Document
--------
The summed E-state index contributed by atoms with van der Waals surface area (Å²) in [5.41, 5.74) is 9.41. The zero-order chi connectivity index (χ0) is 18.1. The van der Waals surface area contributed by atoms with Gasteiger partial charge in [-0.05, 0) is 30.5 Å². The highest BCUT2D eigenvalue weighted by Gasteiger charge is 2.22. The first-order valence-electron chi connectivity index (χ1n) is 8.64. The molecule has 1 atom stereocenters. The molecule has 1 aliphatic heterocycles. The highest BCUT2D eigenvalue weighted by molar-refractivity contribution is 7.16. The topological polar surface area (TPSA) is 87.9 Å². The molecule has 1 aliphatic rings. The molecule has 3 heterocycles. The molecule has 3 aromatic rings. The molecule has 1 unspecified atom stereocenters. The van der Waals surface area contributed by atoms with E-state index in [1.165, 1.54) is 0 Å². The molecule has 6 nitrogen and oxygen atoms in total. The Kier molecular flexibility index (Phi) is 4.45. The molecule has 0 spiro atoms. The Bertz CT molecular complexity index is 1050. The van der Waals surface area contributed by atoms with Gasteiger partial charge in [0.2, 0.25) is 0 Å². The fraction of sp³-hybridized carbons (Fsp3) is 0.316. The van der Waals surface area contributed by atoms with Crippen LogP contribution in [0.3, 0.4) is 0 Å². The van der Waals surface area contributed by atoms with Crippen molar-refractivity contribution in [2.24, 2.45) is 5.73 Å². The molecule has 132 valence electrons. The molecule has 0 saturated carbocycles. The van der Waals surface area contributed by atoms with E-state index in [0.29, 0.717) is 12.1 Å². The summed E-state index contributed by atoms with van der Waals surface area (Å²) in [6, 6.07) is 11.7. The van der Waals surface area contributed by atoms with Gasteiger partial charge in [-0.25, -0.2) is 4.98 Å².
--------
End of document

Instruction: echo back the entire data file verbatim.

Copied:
The summed E-state index contributed by atoms with van der Waals surface area (Å²) in [5.41, 5.74) is 9.41. The zero-order chi connectivity index (χ0) is 18.1. The van der Waals surface area contributed by atoms with Gasteiger partial charge in [-0.05, 0) is 30.5 Å². The highest BCUT2D eigenvalue weighted by Gasteiger charge is 2.22. The first-order valence-electron chi connectivity index (χ1n) is 8.64. The molecule has 1 atom stereocenters. The molecule has 1 aliphatic heterocycles. The highest BCUT2D eigenvalue weighted by molar-refractivity contribution is 7.16. The topological polar surface area (TPSA) is 87.9 Å². The molecule has 1 aliphatic rings. The molecule has 3 heterocycles. The molecule has 3 aromatic rings. The molecule has 1 unspecified atom stereocenters. The van der Waals surface area contributed by atoms with E-state index in [1.165, 1.54) is 0 Å². The molecule has 6 nitrogen and oxygen atoms in total. The Kier molecular flexibility index (Phi) is 4.45. The molecule has 0 spiro atoms. The Bertz CT molecular complexity index is 1050. The van der Waals surface area contributed by atoms with Gasteiger partial charge in [0.2, 0.25) is 0 Å². The fraction of sp³-hybridized carbons (Fsp3) is 0.316. The van der Waals surface area contributed by atoms with Crippen LogP contribution in [0.3, 0.4) is 0 Å². The van der Waals surface area contributed by atoms with Crippen molar-refractivity contribution in [2.24, 2.45) is 5.73 Å². The molecule has 132 valence electrons. The molecule has 0 saturated carbocycles. The van der Waals surface area contributed by atoms with E-state index in [0.29, 0.717) is 12.1 Å². The summed E-state index contributed by atoms with van der Waals surface area (Å²) in [6, 6.07) is 11.7. The van der Waals surface area contributed by atoms with Gasteiger partial charge in [-0.25, -0.2) is 4.98 Å².